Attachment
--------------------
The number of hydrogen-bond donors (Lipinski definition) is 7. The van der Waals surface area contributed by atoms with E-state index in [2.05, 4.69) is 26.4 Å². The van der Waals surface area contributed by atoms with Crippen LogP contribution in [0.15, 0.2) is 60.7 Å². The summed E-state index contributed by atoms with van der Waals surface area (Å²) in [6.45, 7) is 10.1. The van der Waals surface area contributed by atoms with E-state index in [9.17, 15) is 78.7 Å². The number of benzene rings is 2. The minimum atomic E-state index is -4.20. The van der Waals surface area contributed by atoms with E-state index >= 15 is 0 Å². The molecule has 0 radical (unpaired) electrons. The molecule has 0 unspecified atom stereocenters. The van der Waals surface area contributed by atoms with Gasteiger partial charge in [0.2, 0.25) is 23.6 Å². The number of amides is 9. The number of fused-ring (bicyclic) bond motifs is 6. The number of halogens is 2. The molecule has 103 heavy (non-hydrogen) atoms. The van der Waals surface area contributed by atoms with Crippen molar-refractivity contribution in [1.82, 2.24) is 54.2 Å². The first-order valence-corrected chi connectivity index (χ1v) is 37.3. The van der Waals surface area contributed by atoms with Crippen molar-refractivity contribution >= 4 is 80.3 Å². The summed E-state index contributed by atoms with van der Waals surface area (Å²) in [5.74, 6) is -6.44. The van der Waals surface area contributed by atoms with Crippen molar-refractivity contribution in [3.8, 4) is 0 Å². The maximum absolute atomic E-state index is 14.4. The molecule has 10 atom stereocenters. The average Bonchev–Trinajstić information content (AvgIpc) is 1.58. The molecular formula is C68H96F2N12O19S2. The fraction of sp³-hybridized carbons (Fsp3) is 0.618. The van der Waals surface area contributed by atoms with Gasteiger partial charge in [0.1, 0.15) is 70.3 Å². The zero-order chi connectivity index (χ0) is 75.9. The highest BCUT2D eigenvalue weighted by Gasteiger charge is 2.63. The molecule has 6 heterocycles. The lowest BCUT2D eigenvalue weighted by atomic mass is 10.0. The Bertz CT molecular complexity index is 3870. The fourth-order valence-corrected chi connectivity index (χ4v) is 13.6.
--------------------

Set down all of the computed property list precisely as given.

The number of hydrogen-bond donors (Lipinski definition) is 7. The van der Waals surface area contributed by atoms with E-state index in [2.05, 4.69) is 26.4 Å². The van der Waals surface area contributed by atoms with Crippen LogP contribution in [0.15, 0.2) is 60.7 Å². The summed E-state index contributed by atoms with van der Waals surface area (Å²) in [6.45, 7) is 10.1. The van der Waals surface area contributed by atoms with E-state index in [9.17, 15) is 78.7 Å². The number of benzene rings is 2. The minimum atomic E-state index is -4.20. The van der Waals surface area contributed by atoms with E-state index >= 15 is 0 Å². The molecule has 0 radical (unpaired) electrons. The molecule has 0 unspecified atom stereocenters. The van der Waals surface area contributed by atoms with Gasteiger partial charge in [0.2, 0.25) is 23.6 Å². The number of amides is 9. The number of fused-ring (bicyclic) bond motifs is 6. The number of halogens is 2. The molecule has 103 heavy (non-hydrogen) atoms. The van der Waals surface area contributed by atoms with Crippen molar-refractivity contribution in [1.82, 2.24) is 54.2 Å². The first-order valence-corrected chi connectivity index (χ1v) is 37.3. The van der Waals surface area contributed by atoms with Crippen molar-refractivity contribution >= 4 is 80.3 Å². The summed E-state index contributed by atoms with van der Waals surface area (Å²) in [5.74, 6) is -6.44. The van der Waals surface area contributed by atoms with Crippen molar-refractivity contribution in [3.8, 4) is 0 Å². The maximum absolute atomic E-state index is 14.4. The molecule has 10 atom stereocenters. The average Bonchev–Trinajstić information content (AvgIpc) is 1.58. The molecular formula is C68H96F2N12O19S2. The fraction of sp³-hybridized carbons (Fsp3) is 0.618. The van der Waals surface area contributed by atoms with Gasteiger partial charge in [0.1, 0.15) is 70.3 Å². The zero-order chi connectivity index (χ0) is 75.9. The highest BCUT2D eigenvalue weighted by Gasteiger charge is 2.63. The molecule has 6 heterocycles. The lowest BCUT2D eigenvalue weighted by atomic mass is 10.0. The Bertz CT molecular complexity index is 3870. The fourth-order valence-corrected chi connectivity index (χ4v) is 13.6.